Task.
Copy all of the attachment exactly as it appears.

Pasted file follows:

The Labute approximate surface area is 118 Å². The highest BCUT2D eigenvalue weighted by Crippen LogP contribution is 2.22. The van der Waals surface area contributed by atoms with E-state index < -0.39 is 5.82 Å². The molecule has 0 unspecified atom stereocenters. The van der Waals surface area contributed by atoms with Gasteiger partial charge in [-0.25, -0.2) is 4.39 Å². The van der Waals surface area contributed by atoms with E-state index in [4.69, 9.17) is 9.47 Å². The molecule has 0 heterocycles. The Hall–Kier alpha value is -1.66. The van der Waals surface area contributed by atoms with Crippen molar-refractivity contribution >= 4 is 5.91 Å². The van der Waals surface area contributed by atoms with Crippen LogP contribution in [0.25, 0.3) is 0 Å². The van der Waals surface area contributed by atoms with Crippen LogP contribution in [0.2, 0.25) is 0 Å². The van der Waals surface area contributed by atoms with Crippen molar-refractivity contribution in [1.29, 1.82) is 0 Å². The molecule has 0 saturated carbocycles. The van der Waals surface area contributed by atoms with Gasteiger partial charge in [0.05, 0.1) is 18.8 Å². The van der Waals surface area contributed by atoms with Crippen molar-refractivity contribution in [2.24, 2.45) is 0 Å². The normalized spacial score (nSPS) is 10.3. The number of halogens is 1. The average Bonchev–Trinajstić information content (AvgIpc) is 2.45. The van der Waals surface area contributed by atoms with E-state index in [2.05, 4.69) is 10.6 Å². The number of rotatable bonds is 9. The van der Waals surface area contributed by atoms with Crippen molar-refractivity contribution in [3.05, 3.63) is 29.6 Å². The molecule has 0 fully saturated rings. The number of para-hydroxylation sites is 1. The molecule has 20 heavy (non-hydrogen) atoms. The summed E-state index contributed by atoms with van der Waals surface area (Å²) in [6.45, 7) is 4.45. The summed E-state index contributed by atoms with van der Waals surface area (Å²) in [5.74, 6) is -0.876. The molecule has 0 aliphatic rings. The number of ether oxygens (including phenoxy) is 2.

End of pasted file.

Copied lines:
The Labute approximate surface area is 118 Å². The highest BCUT2D eigenvalue weighted by Crippen LogP contribution is 2.22. The van der Waals surface area contributed by atoms with E-state index < -0.39 is 5.82 Å². The molecule has 0 unspecified atom stereocenters. The van der Waals surface area contributed by atoms with Gasteiger partial charge in [-0.25, -0.2) is 4.39 Å². The van der Waals surface area contributed by atoms with E-state index in [4.69, 9.17) is 9.47 Å². The molecule has 0 heterocycles. The Hall–Kier alpha value is -1.66. The van der Waals surface area contributed by atoms with Crippen molar-refractivity contribution >= 4 is 5.91 Å². The van der Waals surface area contributed by atoms with Crippen LogP contribution in [0.25, 0.3) is 0 Å². The van der Waals surface area contributed by atoms with Crippen LogP contribution in [0.2, 0.25) is 0 Å². The van der Waals surface area contributed by atoms with Crippen molar-refractivity contribution in [1.29, 1.82) is 0 Å². The molecule has 0 saturated carbocycles. The van der Waals surface area contributed by atoms with Gasteiger partial charge in [0.05, 0.1) is 18.8 Å². The van der Waals surface area contributed by atoms with Crippen molar-refractivity contribution in [2.24, 2.45) is 0 Å². The normalized spacial score (nSPS) is 10.3. The number of halogens is 1. The average Bonchev–Trinajstić information content (AvgIpc) is 2.45. The van der Waals surface area contributed by atoms with E-state index in [2.05, 4.69) is 10.6 Å². The number of rotatable bonds is 9. The van der Waals surface area contributed by atoms with Crippen molar-refractivity contribution in [3.05, 3.63) is 29.6 Å². The molecule has 0 fully saturated rings. The number of para-hydroxylation sites is 1. The molecule has 20 heavy (non-hydrogen) atoms. The summed E-state index contributed by atoms with van der Waals surface area (Å²) in [6.45, 7) is 4.45. The summed E-state index contributed by atoms with van der Waals surface area (Å²) in [5.74, 6) is -0.876. The molecule has 0 aliphatic rings. The number of ether oxygens (including phenoxy) is 2.